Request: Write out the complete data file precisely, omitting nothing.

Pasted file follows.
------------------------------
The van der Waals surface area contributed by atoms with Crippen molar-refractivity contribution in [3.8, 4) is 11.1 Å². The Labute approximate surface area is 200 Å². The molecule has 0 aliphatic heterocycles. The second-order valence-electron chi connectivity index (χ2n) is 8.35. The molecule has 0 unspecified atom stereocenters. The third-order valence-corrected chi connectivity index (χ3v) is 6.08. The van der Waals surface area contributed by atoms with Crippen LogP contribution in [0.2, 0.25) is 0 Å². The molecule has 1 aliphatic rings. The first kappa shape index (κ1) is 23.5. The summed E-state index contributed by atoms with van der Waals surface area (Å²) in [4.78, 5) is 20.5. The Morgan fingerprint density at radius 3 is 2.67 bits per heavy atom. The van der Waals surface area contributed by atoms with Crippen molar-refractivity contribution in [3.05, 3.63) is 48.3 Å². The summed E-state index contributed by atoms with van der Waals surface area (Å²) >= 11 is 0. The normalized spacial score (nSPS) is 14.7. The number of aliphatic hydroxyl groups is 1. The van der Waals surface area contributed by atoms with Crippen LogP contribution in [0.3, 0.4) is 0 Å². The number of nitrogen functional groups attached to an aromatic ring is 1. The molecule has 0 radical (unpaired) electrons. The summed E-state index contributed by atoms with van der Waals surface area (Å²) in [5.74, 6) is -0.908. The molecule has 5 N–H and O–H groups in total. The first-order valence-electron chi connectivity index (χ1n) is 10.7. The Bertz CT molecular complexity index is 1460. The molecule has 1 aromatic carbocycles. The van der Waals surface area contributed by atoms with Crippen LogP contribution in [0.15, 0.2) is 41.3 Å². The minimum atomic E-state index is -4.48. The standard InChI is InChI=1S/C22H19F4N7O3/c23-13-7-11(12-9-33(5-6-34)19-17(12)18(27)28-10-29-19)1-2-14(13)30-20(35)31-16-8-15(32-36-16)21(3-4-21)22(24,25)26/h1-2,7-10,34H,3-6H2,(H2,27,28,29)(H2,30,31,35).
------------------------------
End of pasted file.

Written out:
The van der Waals surface area contributed by atoms with Crippen molar-refractivity contribution in [3.8, 4) is 11.1 Å². The Labute approximate surface area is 200 Å². The molecule has 0 aliphatic heterocycles. The second-order valence-electron chi connectivity index (χ2n) is 8.35. The molecule has 0 unspecified atom stereocenters. The third-order valence-corrected chi connectivity index (χ3v) is 6.08. The van der Waals surface area contributed by atoms with Crippen LogP contribution in [0.2, 0.25) is 0 Å². The molecule has 1 aliphatic rings. The first kappa shape index (κ1) is 23.5. The summed E-state index contributed by atoms with van der Waals surface area (Å²) in [4.78, 5) is 20.5. The Morgan fingerprint density at radius 3 is 2.67 bits per heavy atom. The van der Waals surface area contributed by atoms with Crippen molar-refractivity contribution in [3.05, 3.63) is 48.3 Å². The summed E-state index contributed by atoms with van der Waals surface area (Å²) >= 11 is 0. The normalized spacial score (nSPS) is 14.7. The number of aliphatic hydroxyl groups is 1. The van der Waals surface area contributed by atoms with Crippen LogP contribution in [0.3, 0.4) is 0 Å². The number of nitrogen functional groups attached to an aromatic ring is 1. The molecule has 0 radical (unpaired) electrons. The summed E-state index contributed by atoms with van der Waals surface area (Å²) in [5.74, 6) is -0.908. The molecule has 5 N–H and O–H groups in total. The first-order valence-electron chi connectivity index (χ1n) is 10.7. The Bertz CT molecular complexity index is 1460. The molecule has 1 aromatic carbocycles. The van der Waals surface area contributed by atoms with Crippen LogP contribution in [0.15, 0.2) is 41.3 Å². The minimum atomic E-state index is -4.48. The standard InChI is InChI=1S/C22H19F4N7O3/c23-13-7-11(12-9-33(5-6-34)19-17(12)18(27)28-10-29-19)1-2-14(13)30-20(35)31-16-8-15(32-36-16)21(3-4-21)22(24,25)26/h1-2,7-10,34H,3-6H2,(H2,27,28,29)(H2,30,31,35).